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The coronavirus disease 2019 (COVID-19) pandemic, caused by severe acute respiratory syndrome coronavirus 2 (SARS-CoV-2), is an ongoing global health crisis, directly and indirectly impacting all spheres of human life. Some pharmacological measures have been proposed to prevent COVID-19 or reduce its severity, such as vaccinations. Previous reports indicate that influenza vaccination appears to be negatively correlated with COVID-19-associated mortality, perhaps as a result of heterologous immunity or changes in innate immunity. The understanding of such trends in correlations could prevent deaths from COVID-19 in the future. The aim of this study was therefore to analyze the association between COVID-19 related deaths and influenza vaccination rate (IVR) in elderly people worldwide.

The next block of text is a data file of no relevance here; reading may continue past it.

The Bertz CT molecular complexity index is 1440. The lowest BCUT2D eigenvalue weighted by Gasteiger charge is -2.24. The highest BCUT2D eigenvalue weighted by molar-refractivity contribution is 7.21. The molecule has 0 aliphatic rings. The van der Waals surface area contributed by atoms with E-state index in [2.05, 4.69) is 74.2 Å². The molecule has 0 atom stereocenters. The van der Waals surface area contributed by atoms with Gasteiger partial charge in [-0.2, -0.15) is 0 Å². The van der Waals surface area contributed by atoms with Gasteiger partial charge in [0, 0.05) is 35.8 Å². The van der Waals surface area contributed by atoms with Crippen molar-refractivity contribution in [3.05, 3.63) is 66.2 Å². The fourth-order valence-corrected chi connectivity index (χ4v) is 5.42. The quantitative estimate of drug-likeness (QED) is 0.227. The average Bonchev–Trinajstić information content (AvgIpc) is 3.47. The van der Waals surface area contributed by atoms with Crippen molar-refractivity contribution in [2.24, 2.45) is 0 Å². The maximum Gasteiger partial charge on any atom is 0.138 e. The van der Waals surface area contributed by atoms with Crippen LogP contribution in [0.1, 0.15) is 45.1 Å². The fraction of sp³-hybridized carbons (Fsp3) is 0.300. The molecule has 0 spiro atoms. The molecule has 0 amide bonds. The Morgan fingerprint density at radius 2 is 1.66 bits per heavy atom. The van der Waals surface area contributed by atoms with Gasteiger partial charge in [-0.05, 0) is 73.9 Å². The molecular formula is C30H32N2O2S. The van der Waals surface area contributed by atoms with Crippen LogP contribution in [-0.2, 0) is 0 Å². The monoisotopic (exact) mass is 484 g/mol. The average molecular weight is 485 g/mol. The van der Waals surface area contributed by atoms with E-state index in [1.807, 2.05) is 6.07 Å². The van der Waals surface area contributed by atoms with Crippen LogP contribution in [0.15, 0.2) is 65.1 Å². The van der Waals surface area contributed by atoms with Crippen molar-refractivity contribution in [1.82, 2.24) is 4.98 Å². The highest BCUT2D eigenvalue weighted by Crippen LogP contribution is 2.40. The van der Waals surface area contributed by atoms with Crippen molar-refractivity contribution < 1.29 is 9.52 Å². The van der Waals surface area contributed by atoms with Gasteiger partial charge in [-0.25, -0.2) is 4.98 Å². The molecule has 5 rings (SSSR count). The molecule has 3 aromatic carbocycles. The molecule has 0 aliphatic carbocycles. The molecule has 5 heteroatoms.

To determine the association between COVID-19 deaths and influenza vaccination, available data sets from countries with more than 0.5 million inhabitants were analyzed (in total 39 countries). To accurately estimate the influence of IVR on COVID-19 deaths and mitigate effects of confounding variables, a sophisticated ranking of the importance of different variables was performed, including as predictor variables IVR and some potentially important geographical and socioeconomic variables as well as variables related to non-pharmaceutical intervention. The associations were measured by non-parametric Spearman rank correlation coefficients and random forest functions.


The results showed a positive association between COVID-19 deaths and IVR (influenza vaccination rates) of people ≥65 years-old. There is a significant increase in COVID-19 deaths from eastern to western regions in the world. Further exploration is needed to explain these findings, and additional work on this line of research may lead to prevention of deaths associated with COVID-19.

Source: Positive association between COVID-19 deaths and influenza vaccination rates in elderly people worldwide [PeerJ]